Ripping your music CDs to MP3 changes everything. Instead of juggling CD cases and spending time hunting through the bookcase for the CD with the one track you really feel like hearing, you can choose from your entire music library and enjoy it instantly on your desktop computer or portable media player. You get your content when, where and how you want it. And since making a copy for personal use is generally legally acceptable, so there's plenty of software available.
Things are not as simple when it comes to ripping DVDs, however. For one thing, the DVD video format is more complicated. Each track on a CD is a WAV file that you can copy or convert, but the content of a DVD is divided into multiple VOB files for the video, with separate audio tracks and a menu system. The menus let you navigate through the video scenes and access alternative soundtracks, captions, camera angles, audio commentaries and extra content.
The files required in DVD ripping are much larger, especially on dual-layer DVDs, and the conversion is a more complicated process. Video processing is also very CPU-intensive; it could take you a full 24 hours to copy a DVD on a 500 MHz PC, while even a 2 GHz processor will take three or four hours to do the job. And while the version you watch on your PC or media player will be a much smaller file than what's on the DVD, you'll still need up to 10 GB of free space for the files during the ripping process.
For commercial DVDs, there are other considerations including the copy protection on the discs, and the legality of copying the content (even for personal use). Some of the most famous DVD ripping software is also no longer available legally, although bogus similarly-named versions abound. And finally, not all of the DVD copying software you can buy will work with commercial DVDs.
DVD Ripper Platinum converts video to the right codec and resolution for a wide range of portable media players.
Copying DVDs isn't about piracy - you might just want to make a backup. Because while DVDs are physically robust and long lasting, they're no match for a small child with a jar of peanut butter. Playing the same DVD over and over again doesn't damage it, but the disc can pick up dust and minute scratches as you take it in and out of the case. Enough of them can make DVD playback jump, or more often, stop altogether. (By the way, don't store a DVD horizontally, leave it on a sunny window sill, or keep it in a CD case; the central hub fits the disc too tightly and can damage it).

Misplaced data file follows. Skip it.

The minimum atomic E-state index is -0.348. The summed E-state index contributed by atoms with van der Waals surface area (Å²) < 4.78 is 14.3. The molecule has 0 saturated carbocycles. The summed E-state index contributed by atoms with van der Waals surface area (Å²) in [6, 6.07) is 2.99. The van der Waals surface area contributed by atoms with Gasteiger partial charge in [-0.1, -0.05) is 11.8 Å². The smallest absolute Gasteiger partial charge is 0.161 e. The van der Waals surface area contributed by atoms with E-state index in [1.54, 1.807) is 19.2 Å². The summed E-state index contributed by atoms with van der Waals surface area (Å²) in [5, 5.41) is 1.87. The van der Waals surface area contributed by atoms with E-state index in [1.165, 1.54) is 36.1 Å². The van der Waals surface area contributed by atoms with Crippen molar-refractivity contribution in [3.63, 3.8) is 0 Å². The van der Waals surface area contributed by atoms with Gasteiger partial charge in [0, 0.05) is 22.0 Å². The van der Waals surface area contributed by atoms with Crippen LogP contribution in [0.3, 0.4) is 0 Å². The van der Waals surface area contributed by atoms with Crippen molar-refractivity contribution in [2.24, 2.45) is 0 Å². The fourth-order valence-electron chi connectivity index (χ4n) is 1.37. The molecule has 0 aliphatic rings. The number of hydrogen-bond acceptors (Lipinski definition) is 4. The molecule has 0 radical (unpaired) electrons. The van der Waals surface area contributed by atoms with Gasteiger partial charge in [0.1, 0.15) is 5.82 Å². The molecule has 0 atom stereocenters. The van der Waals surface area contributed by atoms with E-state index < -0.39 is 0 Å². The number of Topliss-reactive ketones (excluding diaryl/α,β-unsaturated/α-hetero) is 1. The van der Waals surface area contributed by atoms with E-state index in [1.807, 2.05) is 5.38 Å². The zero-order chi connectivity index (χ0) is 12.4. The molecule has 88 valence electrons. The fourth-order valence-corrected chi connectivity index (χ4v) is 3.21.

In some rare cases, the layers of the disc can separate - this is called delamination - or spots of corrosion can appear. Although these are grounds for getting the disc replaced, that's not always possible or worth the time and hassle.
In addition to backup, the video iPod and similar devices allow you to watch videos in smaller and more convenient forms than portable DVD players. And while Media Center PCs always have DVD drives, you still have to physically change DVDs to watch something different. Finally, if you play a DVD on your laptop on a plane trip, you run down the battery faster because you're accessing both the DVD and hard drives.
But convert the video on a DVD to an AVI, DivX, or other alternative file format and you can watch it in far more places. You could store the files on a server or NAS device, and watch them on any PC in the house without having to fetch the disc from another room (and without being restricted to PCs that have DVD drives.) You can also take several DVDs with you without lugging around extra weight and bulk.
Note, however, that ripping a DVD to another format reduces video quality. You can't expect the same detail or resolution, and you'll usually lose DVD special features and extra content. But on a smaller screen, or in situations where you couldn't use even a portable DVD player, you may feel the compromise is worthwhile.
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Mary Branscombe is an experienced freelance journalist, editor and author, who has been writing for more than three decades. Her work has appeared in The Financial Times, The Guardian, Tom's Guide, and many more. She has also written several novels — including the Cassidy At Large technomysteries — and two IT guides alongside her writing partner, Simon Bisson.